If you were a school teacher in the 1850s …

If you were a school teacher the 1850s, here are 13 rules to which you probably were required to adhere:

1. Teachers each day will fill lamps, clean chimneys [lamp globes], and trim wicks.

2. Each teacher will bring a bucket of water and scuttle of coal for the day’s session.

3. Teachers will make their pens carefully. They may whittle nibs to individual tastes.

4. Male teachers may take one evening each week for courting purposes, or two evenings a week if they go to church regularly.

5. After 10 hours in school teachers should spend their remaining time reading the Bible or other good books.

6. Women teachers who marry or engage in uncomely conduct will be dismissed.

7. Every teacher should lay aside from each pay a goodly sum of his/her earnings for his/her benefit during his/her declining years so that he/she won’t become a burden on society.

8. Any teacher who smokes, uses liquor in any form, frequents pool or public halls, or gets shaved in a barbershop will give good reason to suspect his/her worth, intentions, integrity, and honesty.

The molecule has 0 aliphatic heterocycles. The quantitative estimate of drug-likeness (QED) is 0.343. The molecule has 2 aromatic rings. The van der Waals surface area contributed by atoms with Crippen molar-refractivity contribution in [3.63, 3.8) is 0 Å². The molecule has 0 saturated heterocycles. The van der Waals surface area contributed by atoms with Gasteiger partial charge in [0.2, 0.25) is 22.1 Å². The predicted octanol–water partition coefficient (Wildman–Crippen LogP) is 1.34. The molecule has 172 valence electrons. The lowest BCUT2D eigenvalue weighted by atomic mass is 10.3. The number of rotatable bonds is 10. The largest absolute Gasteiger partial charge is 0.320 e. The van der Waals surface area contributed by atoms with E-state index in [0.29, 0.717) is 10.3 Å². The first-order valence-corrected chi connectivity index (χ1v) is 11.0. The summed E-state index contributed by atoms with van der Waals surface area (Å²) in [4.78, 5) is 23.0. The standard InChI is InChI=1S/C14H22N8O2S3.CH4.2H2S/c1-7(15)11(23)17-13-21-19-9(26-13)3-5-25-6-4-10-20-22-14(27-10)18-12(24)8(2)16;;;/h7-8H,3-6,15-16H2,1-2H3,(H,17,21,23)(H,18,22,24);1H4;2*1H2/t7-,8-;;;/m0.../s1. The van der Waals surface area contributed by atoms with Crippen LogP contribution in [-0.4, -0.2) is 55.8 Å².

9. The teacher who performs his/her labors faithfully and without fault for five years will be given an increase of 25 cents per week in his/her pay providing the Board of Education approves.

10. Teachers will maintain a garden on school grounds to provide additional food for themselves or students.

11. Teacher candidates must be at least 16, be able to read and write, do simple arithmetic, and have a clergyman’s letter in hand attesting to their sound moral character.

12. Teachers must attend a house of worship every Sunday.

13. Teachers must keep the school clean, haul any necessary wood to keep the stove going, bring water from the well, and start a pot to boil in the morning so students who bring their lunch can heat it if necessary.

What a breeze … and no emails to check. O how much more fun it is to whittle your own nibs and cut your own hair at home.

2 comments

  1. This post made me think of Charlotte Bronte who didn’t like being a governess but wrote a sublime novel about one.

    Like

Comments welcome here

Fill in your details below or click an icon to log in:

WordPress.com Logo

You are commenting using your WordPress.com account. Log Out /  Change )

Google photo

You are commenting using your Google account. Log Out /  Change )

Twitter picture

You are commenting using your Twitter account. Log Out /  Change )

Facebook photo

You are commenting using your Facebook account. Log Out /  Change )

Connecting to %s

This site uses Akismet to reduce spam. Learn how your comment data is processed.